What are the Benefits of Cross-Laminated Timber? CLT is lightweight yet very strong, with superior acoustic, fire, seismic, and thermal performance making it ideal for long spans in walls, floors, and roofs. It’s also fast and easy to install, generating almost no waste onsite. Finished CLT panels are exceptionally stiff, strong, and stable. Other benefits include:

Simple, Quick Construction
CLT panels are lightweight and arrive on site with a structural system ready to be assembled. The process is both simple and swift, allowing for immediate and accurate construction which in turn saves time and money.

Fire-Resistant
Though it may sound strange to tout fire-resistance as a benefit of a wooden building material, it’s one of Cross-Laminated Timber’s greatest strengths. The lamination of CLT has an inherent fire-resistance to it, and the construction of the panels and structures allows little room for fire to spread. Additionally, the solid thermal mass of CLT prevents the conduction of heat from one side of the panel to the other, allowing extremely high temperatures to remain isolated to a side as the other remains at room temperature.

Sustainable
The nature of wood makes it the only building material that can be regrown and feasible in the long-term. Precision cutting of CLT minimizes on-site waste and its manufacturing requires less energy than producing steel or concrete. Cross-Laminated Timber’s light carbon footprint is one of its greatest strengths.

Acoustic Insulation
Solid wood paneling provides superior acoustic insulation, dampening both airborne and impact noises. Its lightweight nature also leads to quiet construction, making it ideal for urban development.

Thermal Insulation
In the same way that Cross-Laminated Timber’s airtight design creates auditory insulation it also creates thermal insulation. Tightly packed panels can trap 90% of the heat that would ordinarily escape from a home. CLT’s previously-mentioned high thermal mass means that temperatures are kept stable and comfortable.

Pleasing Aesthetics
There’s a warm, soothing visual quality to building with wood that separates it from the lifeless concrete slabs that typically fill a city. Cross-Laminated Timber also grants designers with the freedom to experiment with more organic and creative structures than previously allowed by old-fashioned building techniques.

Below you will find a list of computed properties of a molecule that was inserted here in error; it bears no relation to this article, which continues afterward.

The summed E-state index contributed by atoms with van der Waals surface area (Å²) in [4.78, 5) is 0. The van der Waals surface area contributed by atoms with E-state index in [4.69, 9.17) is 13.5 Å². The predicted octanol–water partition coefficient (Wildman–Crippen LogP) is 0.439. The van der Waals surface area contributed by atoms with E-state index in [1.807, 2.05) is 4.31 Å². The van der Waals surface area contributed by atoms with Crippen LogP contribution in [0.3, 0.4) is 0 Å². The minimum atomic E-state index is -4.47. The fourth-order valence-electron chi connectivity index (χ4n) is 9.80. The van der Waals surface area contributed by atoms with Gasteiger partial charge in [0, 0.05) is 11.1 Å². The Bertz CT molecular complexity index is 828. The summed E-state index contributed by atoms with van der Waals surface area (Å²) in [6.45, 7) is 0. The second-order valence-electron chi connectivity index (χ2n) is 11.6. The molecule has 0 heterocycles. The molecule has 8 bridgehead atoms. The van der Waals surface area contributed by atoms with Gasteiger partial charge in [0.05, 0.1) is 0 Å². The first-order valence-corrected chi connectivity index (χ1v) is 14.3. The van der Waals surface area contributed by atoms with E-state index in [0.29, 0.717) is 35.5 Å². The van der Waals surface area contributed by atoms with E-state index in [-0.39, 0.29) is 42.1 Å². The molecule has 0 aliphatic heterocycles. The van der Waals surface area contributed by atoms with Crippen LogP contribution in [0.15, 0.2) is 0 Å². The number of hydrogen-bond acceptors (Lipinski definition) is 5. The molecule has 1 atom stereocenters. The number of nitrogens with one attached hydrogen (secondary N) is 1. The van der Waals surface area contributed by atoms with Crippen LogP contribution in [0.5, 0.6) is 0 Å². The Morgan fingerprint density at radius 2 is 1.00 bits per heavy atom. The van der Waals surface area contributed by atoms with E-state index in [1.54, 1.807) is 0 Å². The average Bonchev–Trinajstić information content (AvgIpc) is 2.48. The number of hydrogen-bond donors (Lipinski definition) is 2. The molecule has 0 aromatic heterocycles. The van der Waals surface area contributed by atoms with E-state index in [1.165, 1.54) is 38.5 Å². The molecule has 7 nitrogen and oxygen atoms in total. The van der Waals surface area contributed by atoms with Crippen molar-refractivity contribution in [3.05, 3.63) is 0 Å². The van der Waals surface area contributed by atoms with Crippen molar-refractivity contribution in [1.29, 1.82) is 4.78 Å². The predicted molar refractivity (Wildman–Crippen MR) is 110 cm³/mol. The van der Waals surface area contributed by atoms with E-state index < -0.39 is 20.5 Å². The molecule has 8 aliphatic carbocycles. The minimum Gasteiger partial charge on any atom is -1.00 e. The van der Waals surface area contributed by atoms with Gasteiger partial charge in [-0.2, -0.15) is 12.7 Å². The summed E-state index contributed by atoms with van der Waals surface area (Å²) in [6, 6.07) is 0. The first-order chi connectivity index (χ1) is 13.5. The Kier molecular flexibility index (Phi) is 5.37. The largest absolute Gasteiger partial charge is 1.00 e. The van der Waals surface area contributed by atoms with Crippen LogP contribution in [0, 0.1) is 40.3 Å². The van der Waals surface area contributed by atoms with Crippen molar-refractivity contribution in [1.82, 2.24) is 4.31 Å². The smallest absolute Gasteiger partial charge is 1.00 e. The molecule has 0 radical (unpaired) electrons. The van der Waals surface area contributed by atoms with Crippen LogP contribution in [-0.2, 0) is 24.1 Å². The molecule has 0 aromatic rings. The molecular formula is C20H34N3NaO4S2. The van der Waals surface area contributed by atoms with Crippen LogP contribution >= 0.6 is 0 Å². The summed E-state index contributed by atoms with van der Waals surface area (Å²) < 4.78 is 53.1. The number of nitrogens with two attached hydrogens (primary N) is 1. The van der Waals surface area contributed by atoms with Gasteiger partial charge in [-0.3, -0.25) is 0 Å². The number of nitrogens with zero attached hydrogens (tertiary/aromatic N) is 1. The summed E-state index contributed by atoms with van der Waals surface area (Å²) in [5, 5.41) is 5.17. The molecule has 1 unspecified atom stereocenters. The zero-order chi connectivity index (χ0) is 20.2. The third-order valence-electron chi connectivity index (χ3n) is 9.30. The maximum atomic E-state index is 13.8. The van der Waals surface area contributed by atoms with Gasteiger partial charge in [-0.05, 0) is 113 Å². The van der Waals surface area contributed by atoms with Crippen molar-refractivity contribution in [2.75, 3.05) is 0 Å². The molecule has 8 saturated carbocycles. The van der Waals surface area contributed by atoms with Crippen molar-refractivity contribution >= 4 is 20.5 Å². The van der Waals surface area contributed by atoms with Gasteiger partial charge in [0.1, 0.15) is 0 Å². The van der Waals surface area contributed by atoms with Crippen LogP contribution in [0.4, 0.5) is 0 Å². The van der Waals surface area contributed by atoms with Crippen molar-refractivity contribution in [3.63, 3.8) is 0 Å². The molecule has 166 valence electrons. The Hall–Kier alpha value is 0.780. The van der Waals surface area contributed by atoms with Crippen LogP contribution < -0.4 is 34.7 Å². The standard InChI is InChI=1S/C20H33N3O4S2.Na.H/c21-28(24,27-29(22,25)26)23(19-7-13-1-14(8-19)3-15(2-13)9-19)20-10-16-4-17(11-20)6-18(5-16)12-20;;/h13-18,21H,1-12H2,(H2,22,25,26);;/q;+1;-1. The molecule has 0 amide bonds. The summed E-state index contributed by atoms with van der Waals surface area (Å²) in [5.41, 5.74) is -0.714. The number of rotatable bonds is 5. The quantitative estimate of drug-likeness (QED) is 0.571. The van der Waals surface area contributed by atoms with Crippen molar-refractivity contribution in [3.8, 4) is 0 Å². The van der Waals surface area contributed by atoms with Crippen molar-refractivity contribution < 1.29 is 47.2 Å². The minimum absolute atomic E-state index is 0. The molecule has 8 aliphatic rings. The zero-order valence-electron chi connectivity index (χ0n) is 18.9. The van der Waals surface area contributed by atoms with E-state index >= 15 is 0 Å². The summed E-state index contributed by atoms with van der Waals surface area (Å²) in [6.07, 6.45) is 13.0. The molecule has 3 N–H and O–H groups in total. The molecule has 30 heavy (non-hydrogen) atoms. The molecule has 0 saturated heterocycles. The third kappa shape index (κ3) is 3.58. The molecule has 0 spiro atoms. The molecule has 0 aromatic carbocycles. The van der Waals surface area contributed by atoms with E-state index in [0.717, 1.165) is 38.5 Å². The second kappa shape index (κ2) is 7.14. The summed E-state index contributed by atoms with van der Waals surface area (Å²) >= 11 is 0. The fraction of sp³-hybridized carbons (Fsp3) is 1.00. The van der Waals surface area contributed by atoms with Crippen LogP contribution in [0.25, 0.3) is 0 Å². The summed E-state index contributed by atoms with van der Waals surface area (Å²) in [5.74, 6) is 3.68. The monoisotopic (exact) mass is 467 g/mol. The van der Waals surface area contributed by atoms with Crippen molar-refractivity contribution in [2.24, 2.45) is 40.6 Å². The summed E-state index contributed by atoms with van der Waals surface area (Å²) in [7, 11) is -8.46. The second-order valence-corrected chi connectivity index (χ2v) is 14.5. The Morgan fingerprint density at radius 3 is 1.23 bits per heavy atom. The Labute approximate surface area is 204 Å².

When comparing the manufacturing costs of certain steels and concrete, as well as the money saved on shorter construction time, CLT comes out as at a competitive price.

To learn more, visit CLT Basics on www.apawood.org & Is the Construction Industry About to Enter a Timber Age? on our blog.

Photo labeled for reuse @ flickr.com/photos/designmilk

2018 International Mass Timber Conference

“We believe that a greater use of cross-laminated timber and other mass timber products in mid- to high-rise building construction is the innovative, disruptive, modern, and sustainable choice necessary for building in a fast-growing world.”

masstimberconference.com

As one of the world’s top companies in the wood products industry, Willamette Valley Company continues to strive to be on the forefront of the advancement and possibilities of the mass timber industry and cross-laminated timber. Last week, WVCO proudly represented our wood products division at the 2018 International Mass Timber Conference, the premier, global conference for cross-laminated timber and other mass timber construction.

This conference, co-produced by WoodWorks and the Forest Business Network, is one of the largest gatherings of mass timber experts in the world. Architects, engineers, city planners, representatives from major construction companies, mass timber manufacturers, designers, fire officials, mass timber equipment suppliers, representatives from sawmills and many more gathered in Portland, Oregon for the 3-day event packed with presentations and learning opportunities from international experts and presentations.

Demand for cross-laminated timber and construction is growing all over the world. Recently, a new study by Grand View Research, Inc suggests the growing demand for sustainable houses made from wood is likely to drive the global cross-laminated timber market. The report states that the “market is expected to reach a valuation of USD 2.07 billion by 2025. Rising awareness among consumers regarding wooden products and increasing number of suppliers for cross-laminated timber (CLT) are likely to augment the growth. Based on product type, the market can be classified as adhesive bonded and mechanically fastened CLT.”

As more and more evidence is suggesting that CLT is the future of the construction and building industry, the Willamette Valley Company will certainly be participating in more of these types of conventions and pledges to remain one of the top innovators in the wood products industry.